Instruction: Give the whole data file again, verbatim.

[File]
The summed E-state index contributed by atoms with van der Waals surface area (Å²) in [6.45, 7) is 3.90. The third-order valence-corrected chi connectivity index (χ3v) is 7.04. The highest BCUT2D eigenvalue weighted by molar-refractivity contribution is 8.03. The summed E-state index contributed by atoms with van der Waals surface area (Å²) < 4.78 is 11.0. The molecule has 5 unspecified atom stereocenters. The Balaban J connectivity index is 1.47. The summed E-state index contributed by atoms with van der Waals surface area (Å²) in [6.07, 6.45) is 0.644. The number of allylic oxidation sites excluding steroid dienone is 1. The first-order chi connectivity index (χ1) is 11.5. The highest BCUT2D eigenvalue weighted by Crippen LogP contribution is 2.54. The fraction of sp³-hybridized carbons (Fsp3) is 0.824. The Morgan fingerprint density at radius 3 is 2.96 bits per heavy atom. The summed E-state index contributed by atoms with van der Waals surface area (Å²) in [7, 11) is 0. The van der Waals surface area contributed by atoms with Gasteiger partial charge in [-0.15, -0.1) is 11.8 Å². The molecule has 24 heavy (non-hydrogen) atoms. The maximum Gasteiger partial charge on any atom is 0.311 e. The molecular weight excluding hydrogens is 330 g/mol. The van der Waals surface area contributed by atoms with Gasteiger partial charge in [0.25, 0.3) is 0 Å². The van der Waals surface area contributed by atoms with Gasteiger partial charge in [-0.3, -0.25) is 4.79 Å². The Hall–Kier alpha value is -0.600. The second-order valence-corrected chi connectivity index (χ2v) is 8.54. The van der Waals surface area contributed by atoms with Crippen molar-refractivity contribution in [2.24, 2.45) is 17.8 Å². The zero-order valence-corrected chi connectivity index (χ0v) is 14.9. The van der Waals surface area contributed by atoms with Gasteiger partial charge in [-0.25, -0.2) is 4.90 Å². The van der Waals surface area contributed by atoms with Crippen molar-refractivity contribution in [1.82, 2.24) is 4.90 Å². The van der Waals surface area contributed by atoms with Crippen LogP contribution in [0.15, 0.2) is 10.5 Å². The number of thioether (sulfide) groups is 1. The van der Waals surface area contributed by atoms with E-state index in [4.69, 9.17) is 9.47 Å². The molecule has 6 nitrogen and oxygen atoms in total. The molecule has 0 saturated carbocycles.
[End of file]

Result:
The summed E-state index contributed by atoms with van der Waals surface area (Å²) in [6.45, 7) is 3.90. The third-order valence-corrected chi connectivity index (χ3v) is 7.04. The highest BCUT2D eigenvalue weighted by molar-refractivity contribution is 8.03. The summed E-state index contributed by atoms with van der Waals surface area (Å²) < 4.78 is 11.0. The molecule has 5 unspecified atom stereocenters. The Balaban J connectivity index is 1.47. The summed E-state index contributed by atoms with van der Waals surface area (Å²) in [6.07, 6.45) is 0.644. The number of allylic oxidation sites excluding steroid dienone is 1. The first-order chi connectivity index (χ1) is 11.5. The highest BCUT2D eigenvalue weighted by Crippen LogP contribution is 2.54. The fraction of sp³-hybridized carbons (Fsp3) is 0.824. The Morgan fingerprint density at radius 3 is 2.96 bits per heavy atom. The summed E-state index contributed by atoms with van der Waals surface area (Å²) in [7, 11) is 0. The van der Waals surface area contributed by atoms with Gasteiger partial charge in [-0.15, -0.1) is 11.8 Å². The molecule has 24 heavy (non-hydrogen) atoms. The maximum Gasteiger partial charge on any atom is 0.311 e. The molecular weight excluding hydrogens is 330 g/mol. The van der Waals surface area contributed by atoms with Gasteiger partial charge in [0.25, 0.3) is 0 Å². The van der Waals surface area contributed by atoms with Gasteiger partial charge in [-0.3, -0.25) is 4.79 Å². The Hall–Kier alpha value is -0.600. The second-order valence-corrected chi connectivity index (χ2v) is 8.54. The van der Waals surface area contributed by atoms with Crippen molar-refractivity contribution in [2.24, 2.45) is 17.8 Å². The zero-order valence-corrected chi connectivity index (χ0v) is 14.9. The van der Waals surface area contributed by atoms with Gasteiger partial charge in [-0.25, -0.2) is 4.90 Å². The van der Waals surface area contributed by atoms with Crippen molar-refractivity contribution in [1.82, 2.24) is 4.90 Å². The van der Waals surface area contributed by atoms with Crippen LogP contribution in [0.15, 0.2) is 10.5 Å². The number of thioether (sulfide) groups is 1. The van der Waals surface area contributed by atoms with E-state index in [4.69, 9.17) is 9.47 Å². The molecule has 6 nitrogen and oxygen atoms in total. The molecule has 0 saturated carbocycles.